83 U.S. Army Corps of Engineers, 1999. All storm surge data presented here is referenced to the National Geodetic Vertical Datum (NGVD) of 1929. FEMA requested COE use this datum which is the same used in the construction of the topographic charts published by USGS

84 Ibid.

85 Ibid.

86 Ibid.

87 Ibid.

88 U.S. Army Corps of Engineers, 1999

89 Ibid.

90 NOAA, 2005a

91 NOAA, 2005b

92 Ibid.

93 NOAA, 2005b. The remainder (?) of the "Storm track and Intensification" draws from this source.

94 NOAA, 2005a

95 Knabb et al., 2006

96 Ibid.

97 USGS, 2011a

98 Knabb et al., 2006

99 Ibid, Winds become dangerous to road maintenance, truck operations, and other road users at around 39 mph and are very dangerous at 74 mph (OFCM, 2002).

100 Knabb et al., 2006

101 Ibid.

102 FEMA, 2006b. All observations discussed here are referenced to the North American Vertical Datum of 1988

103 Ibid.

104 Ibid.

105 Ibid.

106 FEMA, 2006a

107 Ibid.

108 Kieper, 2011. The highest value ever recorded was 11.60 feet on 5 July 1916.

109 Ibid.

110 Knabb et al., 2006

111 USGCRP, 2009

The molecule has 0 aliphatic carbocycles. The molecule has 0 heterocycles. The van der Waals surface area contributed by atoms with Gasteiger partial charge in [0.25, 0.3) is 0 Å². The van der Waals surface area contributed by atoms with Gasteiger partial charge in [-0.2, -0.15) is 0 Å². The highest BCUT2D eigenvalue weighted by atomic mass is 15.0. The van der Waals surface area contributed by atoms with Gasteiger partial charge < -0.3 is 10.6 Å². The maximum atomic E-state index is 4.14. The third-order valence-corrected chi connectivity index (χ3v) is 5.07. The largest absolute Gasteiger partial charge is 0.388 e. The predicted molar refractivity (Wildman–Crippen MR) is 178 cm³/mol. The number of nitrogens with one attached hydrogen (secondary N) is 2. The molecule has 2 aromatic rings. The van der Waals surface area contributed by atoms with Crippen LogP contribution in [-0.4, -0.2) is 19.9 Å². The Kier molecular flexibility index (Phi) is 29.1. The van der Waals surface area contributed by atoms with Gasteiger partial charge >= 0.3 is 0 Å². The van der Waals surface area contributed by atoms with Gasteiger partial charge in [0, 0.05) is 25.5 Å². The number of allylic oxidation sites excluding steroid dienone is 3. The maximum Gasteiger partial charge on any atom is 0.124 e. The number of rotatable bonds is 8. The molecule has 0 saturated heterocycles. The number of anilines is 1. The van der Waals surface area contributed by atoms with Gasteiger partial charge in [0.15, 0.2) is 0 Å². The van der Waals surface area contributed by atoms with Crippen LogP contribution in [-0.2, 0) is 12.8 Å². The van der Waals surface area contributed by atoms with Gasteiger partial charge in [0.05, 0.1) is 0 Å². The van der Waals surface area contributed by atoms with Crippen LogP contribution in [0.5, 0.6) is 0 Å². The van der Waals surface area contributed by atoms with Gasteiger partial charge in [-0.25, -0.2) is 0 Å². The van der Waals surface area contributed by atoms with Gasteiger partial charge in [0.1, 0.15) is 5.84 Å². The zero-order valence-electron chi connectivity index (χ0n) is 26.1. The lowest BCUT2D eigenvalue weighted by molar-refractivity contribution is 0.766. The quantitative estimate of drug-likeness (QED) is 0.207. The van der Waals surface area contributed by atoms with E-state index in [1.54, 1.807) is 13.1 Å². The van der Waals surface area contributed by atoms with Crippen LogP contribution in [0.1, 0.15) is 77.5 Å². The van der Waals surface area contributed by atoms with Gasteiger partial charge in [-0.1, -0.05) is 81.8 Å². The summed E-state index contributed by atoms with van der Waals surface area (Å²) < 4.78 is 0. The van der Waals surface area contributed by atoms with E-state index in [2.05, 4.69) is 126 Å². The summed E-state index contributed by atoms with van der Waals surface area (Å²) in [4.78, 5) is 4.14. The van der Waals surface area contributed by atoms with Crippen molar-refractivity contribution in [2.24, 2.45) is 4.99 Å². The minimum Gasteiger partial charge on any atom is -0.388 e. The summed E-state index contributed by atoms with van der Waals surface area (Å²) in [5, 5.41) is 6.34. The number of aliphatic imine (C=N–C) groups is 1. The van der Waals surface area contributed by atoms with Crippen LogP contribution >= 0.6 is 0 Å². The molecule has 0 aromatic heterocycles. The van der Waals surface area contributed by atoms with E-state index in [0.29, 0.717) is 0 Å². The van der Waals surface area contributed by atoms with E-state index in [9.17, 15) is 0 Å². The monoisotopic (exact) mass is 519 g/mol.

112 USGCRP, 2009

113 USGCRP, 2009

114 USCCSP, 2008b

115 Knutson et al., 2010

116 Bender et al., 2010

117 USCCSP, 2008b

118 USCCSP, 2008b

119 WMO, 2006

120 NRC, 2010c

121 CCSP, 2008

122 Karl et al., 2008

123 Note that the mapping of potential inundation due to long-term sea level rise is conducted relative to Mean Higher High Water (MHHW) whereas the ADCIRC results are shown relative to Mean Sea Level (MSL). We show long-term inundation relative to MHHW so that the impacts above the tidal cycle are evident. We show the short-term flooding results relative to MSL since we do not know what the tidal stage of any particular future storm will be. MHHW is 0.77 feet above MSL at Mobile State Docks.